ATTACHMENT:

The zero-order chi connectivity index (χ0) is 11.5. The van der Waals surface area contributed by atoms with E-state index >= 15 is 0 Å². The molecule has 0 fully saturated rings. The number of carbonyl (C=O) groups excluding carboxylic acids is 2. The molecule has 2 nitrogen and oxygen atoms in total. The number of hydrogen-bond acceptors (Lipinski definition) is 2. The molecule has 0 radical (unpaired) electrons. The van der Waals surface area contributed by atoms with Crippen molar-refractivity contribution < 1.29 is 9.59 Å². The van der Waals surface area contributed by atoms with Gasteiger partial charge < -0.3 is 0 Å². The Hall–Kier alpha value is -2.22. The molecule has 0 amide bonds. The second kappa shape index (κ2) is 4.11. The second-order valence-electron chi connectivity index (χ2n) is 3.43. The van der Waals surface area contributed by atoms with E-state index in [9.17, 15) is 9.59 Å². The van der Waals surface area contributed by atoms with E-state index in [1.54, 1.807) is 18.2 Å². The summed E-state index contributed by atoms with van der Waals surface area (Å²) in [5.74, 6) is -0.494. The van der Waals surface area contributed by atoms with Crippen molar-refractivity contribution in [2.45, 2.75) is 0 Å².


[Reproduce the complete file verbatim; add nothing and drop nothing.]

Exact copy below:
The zero-order chi connectivity index (χ0) is 11.5. The van der Waals surface area contributed by atoms with E-state index >= 15 is 0 Å². The molecule has 0 fully saturated rings. The number of carbonyl (C=O) groups excluding carboxylic acids is 2. The molecule has 2 nitrogen and oxygen atoms in total. The number of hydrogen-bond acceptors (Lipinski definition) is 2. The molecule has 0 radical (unpaired) electrons. The van der Waals surface area contributed by atoms with Crippen molar-refractivity contribution < 1.29 is 9.59 Å². The van der Waals surface area contributed by atoms with Gasteiger partial charge < -0.3 is 0 Å². The Hall–Kier alpha value is -2.22. The molecule has 0 amide bonds. The second kappa shape index (κ2) is 4.11. The second-order valence-electron chi connectivity index (χ2n) is 3.43. The van der Waals surface area contributed by atoms with E-state index in [9.17, 15) is 9.59 Å². The van der Waals surface area contributed by atoms with E-state index in [1.54, 1.807) is 18.2 Å². The summed E-state index contributed by atoms with van der Waals surface area (Å²) in [5.74, 6) is -0.494. The van der Waals surface area contributed by atoms with Crippen molar-refractivity contribution in [2.45, 2.75) is 0 Å².